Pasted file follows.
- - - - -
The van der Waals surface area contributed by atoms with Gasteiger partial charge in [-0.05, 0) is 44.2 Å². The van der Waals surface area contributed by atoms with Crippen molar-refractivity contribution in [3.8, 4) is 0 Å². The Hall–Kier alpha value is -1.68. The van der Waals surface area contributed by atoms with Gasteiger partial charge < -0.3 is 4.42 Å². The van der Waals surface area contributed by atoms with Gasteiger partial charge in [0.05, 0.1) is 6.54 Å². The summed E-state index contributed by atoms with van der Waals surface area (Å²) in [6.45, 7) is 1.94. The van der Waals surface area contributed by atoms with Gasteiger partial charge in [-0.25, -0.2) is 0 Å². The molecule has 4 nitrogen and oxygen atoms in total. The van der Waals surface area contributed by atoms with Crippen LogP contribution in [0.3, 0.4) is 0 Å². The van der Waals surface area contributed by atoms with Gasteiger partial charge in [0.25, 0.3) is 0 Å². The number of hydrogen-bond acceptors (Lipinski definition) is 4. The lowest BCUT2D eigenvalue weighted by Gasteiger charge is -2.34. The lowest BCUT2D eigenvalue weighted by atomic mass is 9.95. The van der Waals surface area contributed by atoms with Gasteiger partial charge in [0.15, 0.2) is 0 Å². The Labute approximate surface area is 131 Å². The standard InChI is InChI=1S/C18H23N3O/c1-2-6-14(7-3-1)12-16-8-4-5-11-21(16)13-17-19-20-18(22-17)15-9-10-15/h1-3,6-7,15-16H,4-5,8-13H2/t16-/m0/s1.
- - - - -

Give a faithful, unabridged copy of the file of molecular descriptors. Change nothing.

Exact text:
The van der Waals surface area contributed by atoms with Gasteiger partial charge in [-0.05, 0) is 44.2 Å². The van der Waals surface area contributed by atoms with Crippen molar-refractivity contribution in [3.8, 4) is 0 Å². The Hall–Kier alpha value is -1.68. The van der Waals surface area contributed by atoms with Gasteiger partial charge < -0.3 is 4.42 Å². The van der Waals surface area contributed by atoms with Gasteiger partial charge in [0.05, 0.1) is 6.54 Å². The summed E-state index contributed by atoms with van der Waals surface area (Å²) in [6.45, 7) is 1.94. The van der Waals surface area contributed by atoms with Gasteiger partial charge in [-0.25, -0.2) is 0 Å². The molecule has 4 nitrogen and oxygen atoms in total. The van der Waals surface area contributed by atoms with Crippen LogP contribution in [0.3, 0.4) is 0 Å². The van der Waals surface area contributed by atoms with Gasteiger partial charge in [0.25, 0.3) is 0 Å². The number of hydrogen-bond acceptors (Lipinski definition) is 4. The lowest BCUT2D eigenvalue weighted by Gasteiger charge is -2.34. The lowest BCUT2D eigenvalue weighted by atomic mass is 9.95. The van der Waals surface area contributed by atoms with Gasteiger partial charge in [0.15, 0.2) is 0 Å². The Labute approximate surface area is 131 Å². The standard InChI is InChI=1S/C18H23N3O/c1-2-6-14(7-3-1)12-16-8-4-5-11-21(16)13-17-19-20-18(22-17)15-9-10-15/h1-3,6-7,15-16H,4-5,8-13H2/t16-/m0/s1.